Book Review: Bullies and Saints
John Dickson, Zondervan Reflective
“Bullies and Saints” tackles the ticklish question of the role of the Christian faith throughout the last two millennia. The subtitle of the book is: “An honest look at the good and evil of Christian history.” It tackles the accusation often made by atheists and others that the world would have been better off without the Christian faith. Which is a thought that has possibly crossed many of our minds. Religious wars, the Inquisition, and more recently the atrocious abuse of innocent children by clergy has all, understandably, fuelled the fire of antipathy towards the Christian faith.
Dickson, as a trained historian and theologian, carefully combs through the history of the church and sorts fact from fiction. With meticulous detail goes through many historical events. He openly acknowledges that which is evil, without excuse, but also highlights the many good things that Christianity has given to the world.
An interesting tack that he takes is that he also looks at “atheist” history and reveals the enormous atrocities perpetrated by unbelieving rulers such as Hitler, Stalin and Pol Pot, that causes any “Christian” barbarism to pale into the background. Dickson also clarifies inaccurate historical perceptions. For example in the historical imagination “The Inquisition” was one of the great historical evils. The fact is that over the 350 years of the Inquisition fewer than 5000 people died. Not that this is excusable but the truth is often vastly inflated. Fascinatingly, it was probably the Protestants and their propaganda against the Roman church that was largely responsible for this inaccuracy.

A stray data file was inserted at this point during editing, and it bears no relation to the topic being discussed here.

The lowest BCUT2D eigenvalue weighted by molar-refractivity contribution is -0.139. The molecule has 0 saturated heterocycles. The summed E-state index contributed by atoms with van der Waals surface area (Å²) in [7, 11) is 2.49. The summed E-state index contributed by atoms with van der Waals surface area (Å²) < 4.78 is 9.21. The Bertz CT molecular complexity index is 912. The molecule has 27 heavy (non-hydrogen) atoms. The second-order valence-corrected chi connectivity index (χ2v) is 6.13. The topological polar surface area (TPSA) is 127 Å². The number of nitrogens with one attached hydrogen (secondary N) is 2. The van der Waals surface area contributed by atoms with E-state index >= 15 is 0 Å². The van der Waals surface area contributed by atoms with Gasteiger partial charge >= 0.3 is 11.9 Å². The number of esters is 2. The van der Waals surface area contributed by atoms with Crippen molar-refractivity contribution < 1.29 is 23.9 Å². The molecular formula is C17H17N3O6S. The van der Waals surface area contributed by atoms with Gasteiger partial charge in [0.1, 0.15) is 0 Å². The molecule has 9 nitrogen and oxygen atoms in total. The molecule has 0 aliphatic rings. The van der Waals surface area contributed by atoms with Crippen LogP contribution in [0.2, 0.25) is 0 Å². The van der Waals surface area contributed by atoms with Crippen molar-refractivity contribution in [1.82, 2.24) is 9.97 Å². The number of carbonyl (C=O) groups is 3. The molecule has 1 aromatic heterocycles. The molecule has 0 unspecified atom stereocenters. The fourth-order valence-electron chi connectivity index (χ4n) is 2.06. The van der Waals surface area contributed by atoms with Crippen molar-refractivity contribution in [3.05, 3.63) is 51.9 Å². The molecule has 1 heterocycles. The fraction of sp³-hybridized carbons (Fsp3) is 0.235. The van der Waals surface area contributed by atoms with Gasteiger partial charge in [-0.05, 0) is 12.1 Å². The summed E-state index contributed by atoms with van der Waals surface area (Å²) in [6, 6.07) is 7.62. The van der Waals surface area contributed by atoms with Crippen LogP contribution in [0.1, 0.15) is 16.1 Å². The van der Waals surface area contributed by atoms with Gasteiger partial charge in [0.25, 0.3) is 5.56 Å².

One of the refreshing aspects of this book is the way he looks at the doctrine of the “Imago Dei” – the image of God in humankind – and reveals how this has impacted our understanding of the value of life. This doctrine has, for example, been central to the development of charities, public hospitals, the anti-slavery movement from the early years of the church and in turn, has been incorporated into modern civilised societies.
His chapter on child abuse within the church is short but pointed and he acknowledges that this dark stain has caused a huge mistrust of the church which will take time and effort to redress. He shows clearly how this is a betrayal of Christ and the gospel.
In the final chapter he points us back to Jesus Christ and the importance that Christians follow him in faith and action. He also adds, ironically, how some atheists now acknowledge the importance of the Christian ethic for healthy society to function.
This is a valuable book as it enables us to put Christian history into perspective. It will assist Christians in honest discussions with non-Christian friends and colleagues. It also reminds people of faith that our motives must always be guided by Christ and his word. Waver from that and all sorts of traps await.